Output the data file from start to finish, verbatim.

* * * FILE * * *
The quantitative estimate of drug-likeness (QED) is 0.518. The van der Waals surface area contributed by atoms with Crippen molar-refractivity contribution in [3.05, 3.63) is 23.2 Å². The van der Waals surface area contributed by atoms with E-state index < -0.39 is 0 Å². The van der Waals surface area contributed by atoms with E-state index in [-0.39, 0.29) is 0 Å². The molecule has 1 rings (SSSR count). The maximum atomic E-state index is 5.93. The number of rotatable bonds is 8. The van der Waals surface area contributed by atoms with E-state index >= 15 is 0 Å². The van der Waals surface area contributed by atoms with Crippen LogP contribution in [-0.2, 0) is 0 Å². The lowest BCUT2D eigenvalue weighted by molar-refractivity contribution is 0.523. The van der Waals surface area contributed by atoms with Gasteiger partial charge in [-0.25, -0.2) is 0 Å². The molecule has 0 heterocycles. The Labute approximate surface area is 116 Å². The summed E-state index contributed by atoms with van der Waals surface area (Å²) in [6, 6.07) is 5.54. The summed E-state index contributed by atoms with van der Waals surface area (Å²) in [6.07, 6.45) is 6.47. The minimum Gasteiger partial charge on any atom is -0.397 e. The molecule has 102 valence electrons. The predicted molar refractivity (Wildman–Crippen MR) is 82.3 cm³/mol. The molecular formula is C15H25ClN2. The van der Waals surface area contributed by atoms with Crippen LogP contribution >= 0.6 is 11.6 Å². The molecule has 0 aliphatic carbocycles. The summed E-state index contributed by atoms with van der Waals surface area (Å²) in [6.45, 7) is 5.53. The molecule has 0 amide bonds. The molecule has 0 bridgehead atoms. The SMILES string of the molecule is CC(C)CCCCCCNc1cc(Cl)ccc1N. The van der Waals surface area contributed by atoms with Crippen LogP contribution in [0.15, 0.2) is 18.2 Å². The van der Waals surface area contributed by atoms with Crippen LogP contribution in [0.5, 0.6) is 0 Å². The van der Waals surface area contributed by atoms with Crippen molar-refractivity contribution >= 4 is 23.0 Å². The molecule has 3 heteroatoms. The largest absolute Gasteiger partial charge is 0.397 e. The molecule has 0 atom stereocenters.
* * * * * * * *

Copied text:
The quantitative estimate of drug-likeness (QED) is 0.518. The van der Waals surface area contributed by atoms with Crippen molar-refractivity contribution in [3.05, 3.63) is 23.2 Å². The van der Waals surface area contributed by atoms with E-state index < -0.39 is 0 Å². The van der Waals surface area contributed by atoms with E-state index in [-0.39, 0.29) is 0 Å². The molecule has 1 rings (SSSR count). The maximum atomic E-state index is 5.93. The number of rotatable bonds is 8. The van der Waals surface area contributed by atoms with E-state index >= 15 is 0 Å². The van der Waals surface area contributed by atoms with Crippen LogP contribution in [-0.2, 0) is 0 Å². The lowest BCUT2D eigenvalue weighted by molar-refractivity contribution is 0.523. The van der Waals surface area contributed by atoms with Gasteiger partial charge in [-0.25, -0.2) is 0 Å². The molecule has 0 heterocycles. The Labute approximate surface area is 116 Å². The summed E-state index contributed by atoms with van der Waals surface area (Å²) in [6, 6.07) is 5.54. The summed E-state index contributed by atoms with van der Waals surface area (Å²) in [6.07, 6.45) is 6.47. The minimum Gasteiger partial charge on any atom is -0.397 e. The molecule has 102 valence electrons. The predicted molar refractivity (Wildman–Crippen MR) is 82.3 cm³/mol. The molecular formula is C15H25ClN2. The van der Waals surface area contributed by atoms with Crippen LogP contribution >= 0.6 is 11.6 Å². The molecule has 0 aliphatic carbocycles. The summed E-state index contributed by atoms with van der Waals surface area (Å²) in [6.45, 7) is 5.53. The molecule has 0 amide bonds. The molecule has 0 bridgehead atoms. The SMILES string of the molecule is CC(C)CCCCCCNc1cc(Cl)ccc1N. The van der Waals surface area contributed by atoms with Crippen LogP contribution in [0.15, 0.2) is 18.2 Å². The van der Waals surface area contributed by atoms with Crippen LogP contribution in [0.5, 0.6) is 0 Å². The van der Waals surface area contributed by atoms with Crippen molar-refractivity contribution >= 4 is 23.0 Å². The molecule has 3 heteroatoms. The largest absolute Gasteiger partial charge is 0.397 e. The molecule has 0 atom stereocenters.